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Zehetmair Quartet, Wigmore Hall | reviews, news & interviews

Zehetmair Quartet, Wigmore Hall

Zehetmair Quartet, Wigmore Hall

Tough strings in otherworldly Beethoven and Shostakovich

It wasn't hard to see why the Zehetmair Quartet placed Beethoven's C sharp minor Quartet, Op 131, alongside Shostakovich's Fifteenth. Both run continuously, with seven and six movements respectively; both share "deep" minor keys and begin by unfolding their plaints string by string. Both, too, are in different ways valedictions forbidding mourning. Yet it was a hell of a challenge both for players and audience. And I wasn't sure the twinning would work after trying so hard to absorb the Beethoven, but with a usual sense of bafflement. It was fine for Igor Toronyi-Lalic not to be sure about Ferneyhough last week; but if I say I still don't get some of these late Beethoven quartets, I'm probably liable to be pelted with comments of the "then why is he writing about it?" variety.

Believe me, I've tried: I spent months with the Borodin Quartet in the days when they, too, set their complete Beethoven alongside their complete Shostakovich. I tried to get to know the unknowable through score study and note-writing. And still I end up wondering where I am in Op 131 - all those seraphic variations - until we get to the aerial-chatterbox Presto movement. Which I thought the Zehetmairs could have despatched with madder and sparklier zest. Their ever so slightly rough edges - these are not the perfectly finished phrases of the Borodins or the Jerusalem Quartet - suit the rest and reduced me to awed metaphor. I saw, I truly did, four archangels treading, in angelic conversation, a landscape of gaping stranded monsters and finally routing the grim, galloping reaper who rides up out of an abyss in the finale. Whatever your image, Beethoven's is music not of this earth, developing and interrupted with unexpected lines and textures, and right from the first fourth-note jabbing accent of each player, the Zehetmairs performed it in an austere atmosphere of objective focus.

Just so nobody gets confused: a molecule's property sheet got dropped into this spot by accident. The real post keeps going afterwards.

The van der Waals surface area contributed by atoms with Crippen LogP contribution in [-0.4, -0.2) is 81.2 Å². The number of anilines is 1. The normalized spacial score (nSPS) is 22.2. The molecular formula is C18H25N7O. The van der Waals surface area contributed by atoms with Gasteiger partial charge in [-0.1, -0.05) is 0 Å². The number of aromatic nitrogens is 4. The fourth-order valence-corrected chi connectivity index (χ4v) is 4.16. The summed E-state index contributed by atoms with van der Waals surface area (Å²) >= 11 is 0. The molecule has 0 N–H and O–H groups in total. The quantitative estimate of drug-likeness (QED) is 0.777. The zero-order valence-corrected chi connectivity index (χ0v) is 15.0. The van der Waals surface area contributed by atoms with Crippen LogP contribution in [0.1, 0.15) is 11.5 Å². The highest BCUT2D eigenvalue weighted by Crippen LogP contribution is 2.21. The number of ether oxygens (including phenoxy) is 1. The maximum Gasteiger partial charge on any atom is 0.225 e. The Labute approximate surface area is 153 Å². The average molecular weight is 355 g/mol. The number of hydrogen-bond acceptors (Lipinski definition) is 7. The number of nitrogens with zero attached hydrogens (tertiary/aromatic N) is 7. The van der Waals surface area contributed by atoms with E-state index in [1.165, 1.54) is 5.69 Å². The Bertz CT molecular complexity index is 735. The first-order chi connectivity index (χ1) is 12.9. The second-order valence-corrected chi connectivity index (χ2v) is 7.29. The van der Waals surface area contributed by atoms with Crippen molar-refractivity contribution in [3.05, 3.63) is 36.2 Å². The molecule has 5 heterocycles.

Somehow I don't have any problems with Shostakovich Fifteen. It shouldn't work, truly - six sombre Adagios without respite, all of them focused on the death which also haunts their predecessors in very different ways, starting with a movement which Shostakovich told its first players should be delivered "so that flies drop dead in mid-air, and the audience starts leaving the hall from sheer boredom". And yet I never find it either boring or "awesomely depressed and depressing", as David Fanning reasonably proposed in his note, at least not until the final ghostly death rattles. There's a spiritual purity, a frequent enough warming of the dead, vibrato-less chants which the Zehetmairs carried out with their already established objectivity. Thomas himself soared with the biggest tone imaginable, sounding like the darkest of violas in his muted lower register - though that was a biting example that the real viola player, Ruth Killius, was more than able to match. Slightly more reserved tones came from cellist Ursula Smith, and pitches forgiveably wavered once or twice under pressure. Yet the end result was mind-clearing. So it was a buzzy rather than a chastened audience which left the hall, having observed the necessary perfect silence throughout.

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